ST. GEORGE – A federal judge denied release Wednesday for another leader of the Fundamentalist Church of Jesus Christ of Latter Day Saints, ruling he posed a serious risk of fleeing before trial. In a separate hearing, an eleventh FLDS member entered a plea of not guilty. Both men have been federally indicted in a multimillion-dollar food stamp fraud and money laundering scheme.
Nephi Steed Allred, of Colorado City, Arizona, appeared in federal court with defense attorney Jon Williams for a detention hearing before U.S. Magistrate Judge Robert T. Braithwaite.
After determining Allred to be a flight risk, Braithwaite ordered Allred to remain behind bars until trial. Allred has an option of appealing the decision to the trial judge.
A trial date in the case has not been set.
Allred is one of 11 members of the polygamous sect charged in a two-count indictment unsealed last week in U.S. District Court, District of Utah. The indictment alleges that leaders orchestrated an elaborate food stamp fraud scheme to defraud the government.
Prosecutors allege those indicted diverted at least $12 million worth of government-issued food benefits by telling members to buy things and give them to the FLDS storehouse or by using the benefits in FLDS-owned stores without actually getting anything in return.
Federal prosecutors filed a motion to detain top FLDS leaders Lyle Jeffs, Seth Jeffs, John Wayman and Allred, arguing the four defendants are a “serious” flight risk and should not be released before trial.
At Allred’s detention hearing, Williams argued there are a set of conditions that can reasonably assure Allred’s appearance at trial.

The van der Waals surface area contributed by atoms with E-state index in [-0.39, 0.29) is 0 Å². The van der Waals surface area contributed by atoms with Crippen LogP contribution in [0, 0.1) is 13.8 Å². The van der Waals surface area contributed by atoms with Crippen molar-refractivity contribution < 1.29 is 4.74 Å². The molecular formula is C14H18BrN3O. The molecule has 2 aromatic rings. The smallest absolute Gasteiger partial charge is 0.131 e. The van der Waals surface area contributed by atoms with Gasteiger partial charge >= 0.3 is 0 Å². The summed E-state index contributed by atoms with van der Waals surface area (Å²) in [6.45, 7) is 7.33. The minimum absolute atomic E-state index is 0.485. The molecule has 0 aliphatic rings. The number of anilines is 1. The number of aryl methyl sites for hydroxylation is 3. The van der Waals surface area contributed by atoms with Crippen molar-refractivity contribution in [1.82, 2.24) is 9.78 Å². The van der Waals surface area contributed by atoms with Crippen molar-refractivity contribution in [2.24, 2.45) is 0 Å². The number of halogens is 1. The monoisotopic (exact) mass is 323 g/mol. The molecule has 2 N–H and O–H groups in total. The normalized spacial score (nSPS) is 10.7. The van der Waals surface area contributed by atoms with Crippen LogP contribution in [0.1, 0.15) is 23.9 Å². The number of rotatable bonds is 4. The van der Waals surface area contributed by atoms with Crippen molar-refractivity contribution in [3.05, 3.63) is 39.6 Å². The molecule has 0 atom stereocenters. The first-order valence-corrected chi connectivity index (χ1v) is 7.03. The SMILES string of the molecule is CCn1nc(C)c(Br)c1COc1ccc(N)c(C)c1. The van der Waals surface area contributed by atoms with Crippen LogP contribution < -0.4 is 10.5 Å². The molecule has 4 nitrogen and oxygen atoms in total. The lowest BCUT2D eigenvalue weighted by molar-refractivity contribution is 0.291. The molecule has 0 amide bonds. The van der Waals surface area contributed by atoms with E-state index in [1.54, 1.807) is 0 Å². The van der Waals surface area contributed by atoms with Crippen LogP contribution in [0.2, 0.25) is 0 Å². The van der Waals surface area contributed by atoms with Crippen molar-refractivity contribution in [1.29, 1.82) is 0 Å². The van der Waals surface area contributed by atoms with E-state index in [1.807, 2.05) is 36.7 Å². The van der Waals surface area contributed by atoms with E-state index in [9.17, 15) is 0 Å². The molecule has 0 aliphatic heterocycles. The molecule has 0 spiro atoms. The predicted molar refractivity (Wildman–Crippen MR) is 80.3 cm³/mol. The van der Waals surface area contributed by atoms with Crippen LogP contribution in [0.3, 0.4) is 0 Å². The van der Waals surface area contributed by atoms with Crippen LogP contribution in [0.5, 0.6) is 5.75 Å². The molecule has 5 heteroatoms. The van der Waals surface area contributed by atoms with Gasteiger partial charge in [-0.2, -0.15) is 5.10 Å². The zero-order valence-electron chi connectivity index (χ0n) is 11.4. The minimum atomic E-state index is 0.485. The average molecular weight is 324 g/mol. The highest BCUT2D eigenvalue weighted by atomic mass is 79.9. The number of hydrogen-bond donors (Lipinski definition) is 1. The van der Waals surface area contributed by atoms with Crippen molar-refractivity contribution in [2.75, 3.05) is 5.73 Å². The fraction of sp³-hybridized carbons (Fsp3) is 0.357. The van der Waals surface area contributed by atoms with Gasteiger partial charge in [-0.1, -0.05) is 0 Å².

“First and foremost, an ankle monitor,” Williams told the court. “Mr. Allred isn’t going anywhere that the government is not aware of with that ankle monitor on. There is another condition that he could report every day to pretrial services.”
After reminding the court that Allred is presumed innocent of the charges, Williams argued that in the government’s memorandum asking the court for detention of the four defendants, only a total of seven sentences are devoted to Allred, with none showing a connection to Allred being a flight risk.
The prosecution’s allegations are outdated in regard to Allred being a gifted accountant who used his business accounts to move money around for FLDS leader Warren Jeffs, Williams argued. Jeffs is serving a life sentence in Texas after being convicted of crimes related to marrying and sexually abusing underage girls.
“My understanding,” Williams said, “is Warren Jeffs has been in custody for 10 years now so, obviously, this information is very dated.”
Additionally, what the government overlooks, Williams said, is that Allred was not in Utah when the FBI raid in Hildale occurred last week.
The FBI left Allred a voice message, informing him about the warrant for his arrest, Williams said. Allred then returned the call to the FBI agent and told them where he was. Allred told the FBI agent that he would make the 12-hour drive back to Utah and turn himself in, Williams said. Allred kept in constant contact with the agent as he drove back.
“Is this the behavior of the man that intends to flee these charges and go to these places of hiding?” Williams asked the court.
Washington County Attorney Brock Belnap, who will participate in prosecuting the case as a Special Assistant U.S. Attorney, said the government’s concern about Allred boils down to the defendant allegedly helping to construct an elaborate system of hiding before and after Warren Jeffs was incarcerated.
Belnap argued that it demonstrates Allred has the knowledge, skill, ability and experience to evade law enforcement if he chooses.